Lives of the Stoics – The Art of Living from Zeno to Marcus Aurelius, by Ryan Holiday and Stephen Hanselman, Profile Books, 2020, 326 pages, €19.95
Panaetius argues that if we are to live an ethical life and chose appropriate actions, we must find a way to balance:
1) the roles and duties common to us all as human beings;
2) the roles and duties unique to our individual daimon, or personal genius/calling;
3) the roles and duties assigned to us by the chance of our social station (family and profession);
4) the roles and duties that arise from decisions and commitments we have made.
Lives of the Stoics, p. 81
It has been a trying and challenging year. Although there is light at the end of this dark COVID-19 tunnel in which we find ourselves, this light – promised by miracle vaccines discovered in record time – sadly, may not come soon enough for many. The winter holiday season is supposed to make us jolly and joyful. But let’s be honest. For some, even under normal circumstances, it is not the best of times.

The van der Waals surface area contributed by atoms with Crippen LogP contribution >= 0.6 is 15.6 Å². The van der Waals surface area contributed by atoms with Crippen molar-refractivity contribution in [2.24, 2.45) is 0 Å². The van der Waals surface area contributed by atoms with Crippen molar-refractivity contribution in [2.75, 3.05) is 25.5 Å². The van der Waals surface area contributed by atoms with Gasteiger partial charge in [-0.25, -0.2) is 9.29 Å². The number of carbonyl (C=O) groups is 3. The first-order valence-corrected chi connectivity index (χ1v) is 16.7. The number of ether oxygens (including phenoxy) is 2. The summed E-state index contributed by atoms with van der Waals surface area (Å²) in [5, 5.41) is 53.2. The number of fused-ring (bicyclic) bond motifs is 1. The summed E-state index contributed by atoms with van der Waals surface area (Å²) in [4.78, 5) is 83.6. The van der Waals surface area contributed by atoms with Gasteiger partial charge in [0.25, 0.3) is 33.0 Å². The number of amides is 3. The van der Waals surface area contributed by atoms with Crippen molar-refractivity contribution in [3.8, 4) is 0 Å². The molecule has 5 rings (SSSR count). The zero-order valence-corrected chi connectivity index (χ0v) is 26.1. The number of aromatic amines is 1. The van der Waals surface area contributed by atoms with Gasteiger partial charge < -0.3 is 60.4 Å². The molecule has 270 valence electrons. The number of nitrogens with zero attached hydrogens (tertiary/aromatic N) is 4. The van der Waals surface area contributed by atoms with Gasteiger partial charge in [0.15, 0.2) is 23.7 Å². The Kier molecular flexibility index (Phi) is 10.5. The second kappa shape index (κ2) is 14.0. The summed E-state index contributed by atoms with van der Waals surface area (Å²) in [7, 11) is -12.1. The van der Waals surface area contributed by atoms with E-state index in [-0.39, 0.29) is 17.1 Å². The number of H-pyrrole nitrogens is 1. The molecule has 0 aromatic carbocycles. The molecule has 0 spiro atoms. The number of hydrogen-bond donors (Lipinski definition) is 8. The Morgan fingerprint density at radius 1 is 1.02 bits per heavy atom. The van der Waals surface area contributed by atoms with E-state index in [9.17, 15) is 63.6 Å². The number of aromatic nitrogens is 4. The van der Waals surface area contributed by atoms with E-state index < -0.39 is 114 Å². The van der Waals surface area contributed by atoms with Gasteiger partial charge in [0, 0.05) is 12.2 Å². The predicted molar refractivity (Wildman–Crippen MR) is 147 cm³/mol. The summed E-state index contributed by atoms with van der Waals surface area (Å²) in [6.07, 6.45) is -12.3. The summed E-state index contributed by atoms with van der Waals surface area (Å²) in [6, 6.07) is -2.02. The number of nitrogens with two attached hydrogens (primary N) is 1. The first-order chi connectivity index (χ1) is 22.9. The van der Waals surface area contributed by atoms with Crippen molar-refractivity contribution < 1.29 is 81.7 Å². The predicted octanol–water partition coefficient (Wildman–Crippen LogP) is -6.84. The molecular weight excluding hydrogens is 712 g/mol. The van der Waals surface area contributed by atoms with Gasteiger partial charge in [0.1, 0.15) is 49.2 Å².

Marcus Aurelius wrote in Meditations, “[t]here is no role so well suited to philosophy as the one you happen to be in right now.” Words that were as relevant for his days as they are for ours. Some of us, our friends, our family members, may be or believe themselves to be in a difficult, dispirited, disconnected place with no relief on the horizon. Some of us may be blessed with unusual success, feeling euphoric. Some of us may simply be doing okay, grateful to have survived 2020 and happy to be where we are – physically, mentally, and professionally. Continue reading “Book Review: Lives of the Stoics – The Art of Living from Zeno to Marcus Aurelius”